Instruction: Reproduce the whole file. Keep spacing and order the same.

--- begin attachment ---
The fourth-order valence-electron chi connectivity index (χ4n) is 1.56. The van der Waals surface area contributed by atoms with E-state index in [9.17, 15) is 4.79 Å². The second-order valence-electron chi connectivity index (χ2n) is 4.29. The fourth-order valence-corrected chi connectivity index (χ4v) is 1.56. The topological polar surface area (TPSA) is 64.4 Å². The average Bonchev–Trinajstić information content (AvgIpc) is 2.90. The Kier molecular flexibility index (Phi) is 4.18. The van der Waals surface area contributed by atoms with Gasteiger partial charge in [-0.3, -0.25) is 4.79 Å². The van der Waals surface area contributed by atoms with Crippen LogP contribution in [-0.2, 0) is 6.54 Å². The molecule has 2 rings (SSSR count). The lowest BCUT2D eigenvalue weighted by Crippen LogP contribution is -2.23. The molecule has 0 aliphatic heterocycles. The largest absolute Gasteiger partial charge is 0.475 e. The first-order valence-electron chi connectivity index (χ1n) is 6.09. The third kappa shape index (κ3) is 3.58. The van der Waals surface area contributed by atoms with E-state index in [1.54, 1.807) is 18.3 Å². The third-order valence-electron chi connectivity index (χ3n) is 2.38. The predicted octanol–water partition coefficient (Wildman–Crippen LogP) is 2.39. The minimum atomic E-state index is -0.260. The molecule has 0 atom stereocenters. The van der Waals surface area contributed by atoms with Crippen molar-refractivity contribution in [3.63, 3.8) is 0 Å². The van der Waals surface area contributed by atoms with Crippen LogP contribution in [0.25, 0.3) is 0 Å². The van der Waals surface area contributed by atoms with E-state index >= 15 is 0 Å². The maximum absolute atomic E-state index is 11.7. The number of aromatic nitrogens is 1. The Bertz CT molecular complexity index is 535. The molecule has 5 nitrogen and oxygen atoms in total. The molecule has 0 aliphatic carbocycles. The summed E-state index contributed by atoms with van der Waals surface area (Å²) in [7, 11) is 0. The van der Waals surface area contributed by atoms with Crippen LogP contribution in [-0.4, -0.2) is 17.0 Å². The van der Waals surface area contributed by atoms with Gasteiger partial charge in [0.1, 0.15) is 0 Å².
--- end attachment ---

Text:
The fourth-order valence-electron chi connectivity index (χ4n) is 1.56. The van der Waals surface area contributed by atoms with E-state index in [9.17, 15) is 4.79 Å². The second-order valence-electron chi connectivity index (χ2n) is 4.29. The fourth-order valence-corrected chi connectivity index (χ4v) is 1.56. The topological polar surface area (TPSA) is 64.4 Å². The average Bonchev–Trinajstić information content (AvgIpc) is 2.90. The Kier molecular flexibility index (Phi) is 4.18. The van der Waals surface area contributed by atoms with Gasteiger partial charge in [-0.3, -0.25) is 4.79 Å². The van der Waals surface area contributed by atoms with Crippen LogP contribution in [-0.2, 0) is 6.54 Å². The molecule has 2 rings (SSSR count). The lowest BCUT2D eigenvalue weighted by Crippen LogP contribution is -2.23. The molecule has 0 aliphatic heterocycles. The largest absolute Gasteiger partial charge is 0.475 e. The first-order valence-electron chi connectivity index (χ1n) is 6.09. The third kappa shape index (κ3) is 3.58. The van der Waals surface area contributed by atoms with E-state index in [1.54, 1.807) is 18.3 Å². The third-order valence-electron chi connectivity index (χ3n) is 2.38. The predicted octanol–water partition coefficient (Wildman–Crippen LogP) is 2.39. The minimum atomic E-state index is -0.260. The molecule has 0 atom stereocenters. The van der Waals surface area contributed by atoms with Crippen molar-refractivity contribution in [3.63, 3.8) is 0 Å². The van der Waals surface area contributed by atoms with Crippen LogP contribution in [0.25, 0.3) is 0 Å². The van der Waals surface area contributed by atoms with E-state index >= 15 is 0 Å². The maximum absolute atomic E-state index is 11.7. The number of aromatic nitrogens is 1. The Bertz CT molecular complexity index is 535. The molecule has 5 nitrogen and oxygen atoms in total. The molecule has 0 aliphatic carbocycles. The summed E-state index contributed by atoms with van der Waals surface area (Å²) in [7, 11) is 0. The van der Waals surface area contributed by atoms with Crippen LogP contribution in [-0.4, -0.2) is 17.0 Å². The van der Waals surface area contributed by atoms with Gasteiger partial charge in [0.1, 0.15) is 0 Å².